'Slap in the face for Limerick': Calls for Dail debate on proposals to close RTE's Limerick studio

Fintan Walsh

Reporter:

Fintan Walsh

Email:

fintan.walsh@limerickleader.ie

'Slap in the face for Limerick': Calls for Dail debate on proposals to close RTE's Limerick studio

A TD has called for an urgent Dail debate to discuss RTE's cost-saving proposals, including the shutting down of its studios in Limerick city next year. 

In a statement to the media on Wednesday night, RTE said that it is to shut its Limerick studio and split Lyric FM between Cork and Dubin, a move that has been met with widespread criticism. 

While Lyric FM has been saved, staff have been left "distraught" and it is expected that RTE's proposals are to be met with "massive resistance". 

RTE's proposals have been with widespread criticism from politicians in Limerick this Thursday morning. 

Labour TD Jan O'Sullivan said that she has asked for a debate in Dail on RTE's plans for "sweeping cuts", adding that they were "not inevitable and we need public debate on public broadcaster and response from Government". 

Minister of State Patrick O'Donovan said that RTE must consider all of its options and "not just look at its operations in Limerick". 

In 2018, Lyric cost €6.6m, which was 1.68% of its €391m budget.

According to the latest JNLR figures, Lyric increased its listenership by 15,000 people since July 2018. 

“Nobody is under the illusion that the situation at RTE can continue as is, but the State broadcaster has a responsibility to show that they have a commitment to all of the regions.

 “All avenues to achieving cost reductions must be exhausted before any studios are closed, particularly outside of Dublin," Minister O'Donovan said. 

He added that RTE is an important employer in Limerick, and adds to its cultural life with Lyric FM. 

“The location of Lyric here was a huge boost for Limerick and it is vital that we do all we can to protect its place here.

“RTÉ must outline its rationale for how it decided that Limerick was a location where services could be downgraded, with other locations apparently retaining their existing services.

“Have all options been explored including the possibility of relocating the main campus away from Donnybrook? What changes are being made to maximise the broadcaster’s income streams through advertising?"

Sinn Fein TD Maurice Quinlivan said it was a slap in the face for Limerick. 

“The closure of the Lyric FM studio in Limerick is not acceptable and abandons RTÉ commitment to the regions as it retreats to D4. What economist can tell me that it will be cheaper to produce material in Ballsbridge than at the Cornmarket in Limerick? Along with their middle class, D4-focussed output, this decision shows how D4-centric the organisation is in its productions and now in its proposed future.

He said that the "world-class facility" in Limerick city should be retained, adding that he is concerned about job cuts.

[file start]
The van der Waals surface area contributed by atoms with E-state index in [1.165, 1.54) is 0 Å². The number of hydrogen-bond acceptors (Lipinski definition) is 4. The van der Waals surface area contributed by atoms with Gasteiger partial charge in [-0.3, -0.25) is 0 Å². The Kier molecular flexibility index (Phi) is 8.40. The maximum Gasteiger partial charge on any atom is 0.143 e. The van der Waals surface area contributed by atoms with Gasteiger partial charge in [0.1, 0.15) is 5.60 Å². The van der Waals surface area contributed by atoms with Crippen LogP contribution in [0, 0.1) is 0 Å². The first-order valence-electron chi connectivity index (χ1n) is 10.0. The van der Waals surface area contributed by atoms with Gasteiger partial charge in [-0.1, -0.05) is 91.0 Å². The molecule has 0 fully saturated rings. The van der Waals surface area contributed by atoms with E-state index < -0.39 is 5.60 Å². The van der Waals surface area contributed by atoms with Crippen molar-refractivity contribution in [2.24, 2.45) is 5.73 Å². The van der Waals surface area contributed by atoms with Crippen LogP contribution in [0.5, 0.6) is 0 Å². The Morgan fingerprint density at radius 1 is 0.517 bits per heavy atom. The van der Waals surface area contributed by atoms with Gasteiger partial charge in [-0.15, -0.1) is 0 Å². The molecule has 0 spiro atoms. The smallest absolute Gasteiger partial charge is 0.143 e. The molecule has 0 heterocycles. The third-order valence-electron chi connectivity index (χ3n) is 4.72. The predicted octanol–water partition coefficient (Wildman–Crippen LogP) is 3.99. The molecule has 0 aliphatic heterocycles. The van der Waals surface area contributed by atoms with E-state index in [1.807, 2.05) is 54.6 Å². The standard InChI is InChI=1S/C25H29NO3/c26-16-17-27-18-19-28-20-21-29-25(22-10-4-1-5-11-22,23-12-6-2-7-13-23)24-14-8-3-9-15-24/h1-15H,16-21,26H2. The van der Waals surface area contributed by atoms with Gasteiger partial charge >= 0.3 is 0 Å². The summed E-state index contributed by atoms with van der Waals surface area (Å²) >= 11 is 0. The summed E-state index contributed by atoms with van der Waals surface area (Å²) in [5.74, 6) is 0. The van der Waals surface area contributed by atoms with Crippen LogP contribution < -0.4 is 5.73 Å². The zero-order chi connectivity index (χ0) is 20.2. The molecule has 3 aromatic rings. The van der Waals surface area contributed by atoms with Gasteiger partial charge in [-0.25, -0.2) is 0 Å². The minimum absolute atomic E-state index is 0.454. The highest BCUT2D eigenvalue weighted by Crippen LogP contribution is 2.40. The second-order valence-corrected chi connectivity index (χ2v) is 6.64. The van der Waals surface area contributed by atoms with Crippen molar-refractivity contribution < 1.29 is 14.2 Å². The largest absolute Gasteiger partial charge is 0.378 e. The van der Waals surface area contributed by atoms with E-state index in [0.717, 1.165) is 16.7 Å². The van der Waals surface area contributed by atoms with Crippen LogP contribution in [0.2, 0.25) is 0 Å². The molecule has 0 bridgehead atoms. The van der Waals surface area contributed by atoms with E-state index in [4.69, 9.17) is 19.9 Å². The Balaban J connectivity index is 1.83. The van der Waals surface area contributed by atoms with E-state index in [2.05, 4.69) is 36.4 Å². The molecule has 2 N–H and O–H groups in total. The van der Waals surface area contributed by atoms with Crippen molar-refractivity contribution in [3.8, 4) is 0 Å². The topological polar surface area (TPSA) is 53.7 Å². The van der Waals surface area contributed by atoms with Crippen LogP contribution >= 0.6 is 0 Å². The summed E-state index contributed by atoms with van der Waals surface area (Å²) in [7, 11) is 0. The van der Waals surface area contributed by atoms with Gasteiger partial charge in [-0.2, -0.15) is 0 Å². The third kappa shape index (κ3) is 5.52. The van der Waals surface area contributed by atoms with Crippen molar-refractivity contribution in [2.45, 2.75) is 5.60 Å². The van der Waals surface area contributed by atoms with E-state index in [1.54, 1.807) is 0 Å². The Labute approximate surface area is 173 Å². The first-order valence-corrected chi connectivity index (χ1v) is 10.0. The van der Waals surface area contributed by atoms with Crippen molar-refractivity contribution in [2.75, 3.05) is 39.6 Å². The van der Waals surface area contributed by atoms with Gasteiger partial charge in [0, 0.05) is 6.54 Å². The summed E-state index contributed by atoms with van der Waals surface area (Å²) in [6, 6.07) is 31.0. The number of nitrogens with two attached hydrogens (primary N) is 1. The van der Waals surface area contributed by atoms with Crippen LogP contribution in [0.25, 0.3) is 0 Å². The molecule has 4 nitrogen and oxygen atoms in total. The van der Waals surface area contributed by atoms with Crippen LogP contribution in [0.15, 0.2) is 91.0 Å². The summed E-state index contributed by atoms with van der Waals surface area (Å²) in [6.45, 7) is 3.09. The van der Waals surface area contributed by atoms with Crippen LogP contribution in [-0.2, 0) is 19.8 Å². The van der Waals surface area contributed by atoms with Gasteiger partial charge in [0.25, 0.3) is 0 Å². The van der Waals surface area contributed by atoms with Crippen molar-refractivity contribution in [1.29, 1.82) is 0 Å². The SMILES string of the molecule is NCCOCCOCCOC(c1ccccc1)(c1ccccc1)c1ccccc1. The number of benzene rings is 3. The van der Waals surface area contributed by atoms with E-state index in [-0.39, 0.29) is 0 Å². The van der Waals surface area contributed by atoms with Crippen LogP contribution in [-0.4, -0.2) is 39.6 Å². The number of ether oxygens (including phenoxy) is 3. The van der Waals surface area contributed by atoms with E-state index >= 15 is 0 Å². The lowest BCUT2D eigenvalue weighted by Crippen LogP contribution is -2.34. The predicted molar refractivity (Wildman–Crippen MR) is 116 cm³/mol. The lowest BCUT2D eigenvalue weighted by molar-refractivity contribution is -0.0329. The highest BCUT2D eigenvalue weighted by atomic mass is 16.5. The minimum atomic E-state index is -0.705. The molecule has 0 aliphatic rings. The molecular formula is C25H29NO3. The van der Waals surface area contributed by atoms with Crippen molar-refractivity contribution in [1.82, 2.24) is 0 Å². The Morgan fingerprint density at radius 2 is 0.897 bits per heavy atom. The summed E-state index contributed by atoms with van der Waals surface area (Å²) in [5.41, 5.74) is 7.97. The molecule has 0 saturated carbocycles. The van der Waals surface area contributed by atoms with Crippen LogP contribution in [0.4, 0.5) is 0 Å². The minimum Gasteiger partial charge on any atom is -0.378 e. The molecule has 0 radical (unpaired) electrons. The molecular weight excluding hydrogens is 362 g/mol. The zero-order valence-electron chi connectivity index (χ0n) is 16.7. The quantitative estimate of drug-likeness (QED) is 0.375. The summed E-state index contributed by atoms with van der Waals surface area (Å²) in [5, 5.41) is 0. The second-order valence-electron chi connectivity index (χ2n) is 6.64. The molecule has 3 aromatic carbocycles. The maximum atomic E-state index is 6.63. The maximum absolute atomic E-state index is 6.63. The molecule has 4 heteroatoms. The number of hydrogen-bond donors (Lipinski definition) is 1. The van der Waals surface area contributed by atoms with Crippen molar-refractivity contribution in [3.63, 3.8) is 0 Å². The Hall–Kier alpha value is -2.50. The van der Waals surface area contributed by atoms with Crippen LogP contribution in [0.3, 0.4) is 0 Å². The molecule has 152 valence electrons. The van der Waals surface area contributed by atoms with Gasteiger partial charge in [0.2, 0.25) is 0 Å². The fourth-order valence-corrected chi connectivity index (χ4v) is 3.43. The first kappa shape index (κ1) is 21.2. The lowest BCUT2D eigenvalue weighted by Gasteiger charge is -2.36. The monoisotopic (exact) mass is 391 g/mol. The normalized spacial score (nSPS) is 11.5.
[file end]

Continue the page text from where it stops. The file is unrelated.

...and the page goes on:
"Any job cuts must be carried out in full consultation with the relevant unions. If RTÉ truly want to be a national broadcaster, it must retain its presence in the regions and Lyric FM must stay in Limerick.”

Fine Gael senator Kieran O'Donnell said that the decision to close the studios and to relocate Lyric FM was “grossly unacceptable and disproportionate. 

“This plan from RTE management to close it’s current studio here in Limerick in 2020 and for RTE Lyric FM to cease broadcasting from the Limerick studio is both unacceptable and disproportionate in terms of it’s negative impact on Limerick and the mid-west."

The news service is being preserved in Limerick, with a new studio expected to be set up. 

Fianna Fail TD Niall Collins is calling for RTE to provide an alternative news studio locally, adding that operating current affairs service "can’t simply be done from the booth of a car or the side of the road.

“Lyric FM is located in Limerick now for almost 20 years, it is a huge success. The staff of Lyric FM who live locally in Limerick will now be asked to relocate their jobs to Cork and Dublin. For them and their families this is the worst news possible. Lyric FM was the one part of the RTE organisation which was decentralised successfully and now is a victim of its own success. Again I would ask the RTE authority to reconsider this decision as the savings being generated don’t seem material in the scheme of the overall RTE cost base.”

Deputy Willie O'Dea, Fianna Fail, said that he will be questioning the Minister for Communications, Richard Bruton, on the matter. 

Speaking this Thursday, Jan O'Sullivan said: "We have to come together and fight this, RTE is a national public service broadcaster and not a Dublin public service broadcaster. The NUJ are meeting today and we need to fight back and keep the Limerick office and Lyric FM open.”

Speaking about its plans to save €60m over the next three years, RTE's director general, Dee Forbes, said the challenges "in front of us are real" but that it does have a plan. 

"However, Government needs to act to ensure there is a future for public service media in Ireland. I am clear about what role RTÉ should play in Irish life, but I am also clear that we cannot do it unless Government fixes the TV licence system. We shouldn’t be under any illusions; we are in a fight – a fight to sustain a viable public media in Ireland.

“We remain in discussions with Government. We are doing all we can to return RTÉ to a stable financial position, but we will not be able to reinvent public media for future generations, nor fulfil our remit, without immediate reform of the TV Licence system.”